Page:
Brian VK3MCD organised a second gathering of SOTA enthusiasts based at the Peninsula Ski Club at Mount Hotham, held over the last weekend in February. This date clashed once again with the Wyong “Field Day” hamfest, so a few possible attendees from VK1 and VK2 decided against the trip to Hotham. This year it was a self-catering effort, with plans for a group meal out on Saturday evening.
I headed off on Friday, about mid-morning. The drive was uneventful apart from a few sections of roadwork. I stopped for fuel in Bairnsdale, and later a little south of Ensay to eat lunch and to work Paul VK3HN/p on Mt Nelse VK3/VE-004 on SSB. I saw a SSB spot for Tony VK3CAT/p, but could not hear him at the time. Just before I started the drive to Omeo, I sent a SMS to Tony suggesting that we try CW. I received a reply a few minutes later, so pulled over to the side of the road and shut down everything in the car – I have terrible RFI from the car and the GPS and its DC converter. I worked Tony on 7 MHz CW, so VK3/VE-019 was in the log. Thanks Tony!
North to Omeo, and then on toward Benambra and Corryong until I reached Tablelands Road. Left into Tablelands Road and along to Porphyry Hill Track.
VK3/VG-063 Gresson Knob 1044 m 6 points Not previously activated
Porphyry Hill Track has a gate at its Tablelands Road junction – not locked. I was considering aborting, but saw a sign a few metres beyond the gate indicating a firewood collection area. This confirmed my earlier investigations that this was public access. The drive up was steep in places with careful pointing required in a few places, but the little Impreza managed OK, although I did engage low range at the first really steep section. I made it all the way to the summit, making for a short walk from the car to set up using a eucalypt sapling to support the squid pole.
I posted a spot and Adrian VK5FANA was first in the log, followed by Ian VK5CZ, Mick VK3GGG and Nev VK5WG. Several calls yielded no replies, so I changed to 20 m to gain a further 4 contacts: ZL1SKL, ZL1BYZ, VK4QO and VK6NU. With no replies to further calls, I shut down and packed up for the trip back to Omeo and up to Mount Hotham.
Looking north while leaving the summit
After arriving, the social discussions started, even while assisting Brian to erect an OCFD for HF and a 2 m vertical on the lodge balcony. Late afternoon yielded contacts with Paul VK3HN/p on Mt McKay VK3/VE-007, Tony VK3CAT/p on Mt Loch VK3/VE-005 CW with a broken iambic paddle operated as a straight key and Allen VK3ARH/p on Ulrich Peak on 2 m FM, but only after I drove up to the Loch car park – there was too much blockage at the lodge.
Friday evening was quite social, especially after everyone had eaten dinner. Various options were discussed, with groupings unsure when everyone retired. Further discussions occurred in the morning over breakfast. Glenn VK3YY was planning to have a look at The Twins Track, hoping to get to The Twins and VK3/VE-023. Brian VK3MCD was looking at trying to get to Mt Bindi to the southeast of Omeo. Ron VK3AFW was planning to head to Mt Phipps and Mt Birregun.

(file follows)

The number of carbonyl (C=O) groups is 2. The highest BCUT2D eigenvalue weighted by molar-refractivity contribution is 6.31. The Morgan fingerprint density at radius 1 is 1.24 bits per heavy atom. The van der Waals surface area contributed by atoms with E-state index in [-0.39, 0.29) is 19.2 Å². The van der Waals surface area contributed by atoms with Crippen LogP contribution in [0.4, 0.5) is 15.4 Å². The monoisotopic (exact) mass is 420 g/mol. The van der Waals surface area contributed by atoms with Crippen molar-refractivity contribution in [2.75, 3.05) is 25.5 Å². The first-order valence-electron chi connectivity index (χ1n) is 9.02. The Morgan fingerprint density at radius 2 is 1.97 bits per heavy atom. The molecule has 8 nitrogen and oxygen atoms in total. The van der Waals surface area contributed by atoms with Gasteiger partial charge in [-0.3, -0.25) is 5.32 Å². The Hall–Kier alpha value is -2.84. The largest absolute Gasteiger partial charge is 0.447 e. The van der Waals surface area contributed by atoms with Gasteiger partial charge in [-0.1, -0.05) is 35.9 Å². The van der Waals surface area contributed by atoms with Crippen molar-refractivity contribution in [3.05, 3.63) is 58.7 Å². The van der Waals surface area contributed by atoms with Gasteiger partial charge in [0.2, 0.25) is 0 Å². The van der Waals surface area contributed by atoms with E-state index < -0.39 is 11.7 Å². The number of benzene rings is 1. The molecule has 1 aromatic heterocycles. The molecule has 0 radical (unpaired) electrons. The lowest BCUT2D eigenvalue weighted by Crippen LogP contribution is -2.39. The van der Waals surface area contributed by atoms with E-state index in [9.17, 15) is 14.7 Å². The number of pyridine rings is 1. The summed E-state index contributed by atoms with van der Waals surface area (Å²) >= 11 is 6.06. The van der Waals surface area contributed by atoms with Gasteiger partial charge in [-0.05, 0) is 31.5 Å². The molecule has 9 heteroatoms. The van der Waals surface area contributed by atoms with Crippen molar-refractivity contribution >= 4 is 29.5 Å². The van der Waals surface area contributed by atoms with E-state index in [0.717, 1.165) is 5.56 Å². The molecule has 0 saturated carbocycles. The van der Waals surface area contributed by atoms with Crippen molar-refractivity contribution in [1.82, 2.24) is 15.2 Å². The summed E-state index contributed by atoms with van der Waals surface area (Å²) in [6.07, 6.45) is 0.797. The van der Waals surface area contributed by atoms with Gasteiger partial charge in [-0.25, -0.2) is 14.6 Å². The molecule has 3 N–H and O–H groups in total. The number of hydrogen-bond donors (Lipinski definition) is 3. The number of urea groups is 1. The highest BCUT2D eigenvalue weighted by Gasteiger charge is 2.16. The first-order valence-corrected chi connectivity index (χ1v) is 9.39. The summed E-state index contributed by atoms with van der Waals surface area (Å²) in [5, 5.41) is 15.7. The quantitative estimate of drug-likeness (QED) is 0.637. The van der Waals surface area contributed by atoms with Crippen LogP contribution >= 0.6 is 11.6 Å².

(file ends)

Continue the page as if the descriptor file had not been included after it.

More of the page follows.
Saturday 25 February
I decided to join Brian, along with Paul VK3HN. We headed off to Omeo and on toward Mt Nugong. On the approach to the summit we stopped to look at “The Washington Winch”, a steam driven winch used to haul logs up out of the valley below using steel cables and pulleys which was imported into Victoria in the 1920s and used into the 1960s. The Washington Winch is of historical and scientific significance.
Mt Nugong VK3/VG-018 1482 m 8 points
Mt Nugong is a drive-up summit, with a solar powered communications site on the summit. We set up on the summit using one leg of the sign to support the squidpole and Brian’s OCFD antenna. First in my log was VK3YY/p on Mt Blue Rag VK3/VE-021 – a great start, a S2S contact! Within 10 minutes the summit was qualified, including the time spent in passing the microphone around to ensure that everyone made enough contacts to qualify. 40 m propagation was poor, with poor NVIS.
We packed up and headed around to Nunniong Road, then north to Sawpit Road. We then followed an old logging track (I think it may have been Granite Flat Link Track) to Escarpment Track, then north to Mount Bindi Track.
Mount Bindi VK3/VG-017 1484 m 8 points Not previously activated
I had looked at this summit previously and had discussed an earlier attempt to access the summit with another amateur. I had thought that a real 4WD vehicle would be needed and had not attempted to find a way to the summit before my Forester died. Therefore, it was a clear choice when Brian suggested trying to get to this one the night before! In the end, access was OK, and an easier route to the summit is likely to be possible, but not yet confirmed.
Nunniong Road and Escarpment Track are two of many in the area subject to seasonal road closure, so the most likely time to be able to access is during summer and autumn. Nunniong Road is reasonably good, okay for a 2WD vehicle with care. The southern end of Escarpment Track looks very rough and narrow. When we reached it further north, it was a better track. Sawpit Road was also OK for the section that we travelled, and looked okay at the northern end. Therefore, a possible approach route may be Nunniong Road to Sawpit Road, north to Sawpit Link Track, south on Escarpment Track to Mt Bindi Track and in to the summit. Mt Bindi Track was a little rough – 4WD recommended. Retrace your approach route back to Nunniong Road to exit.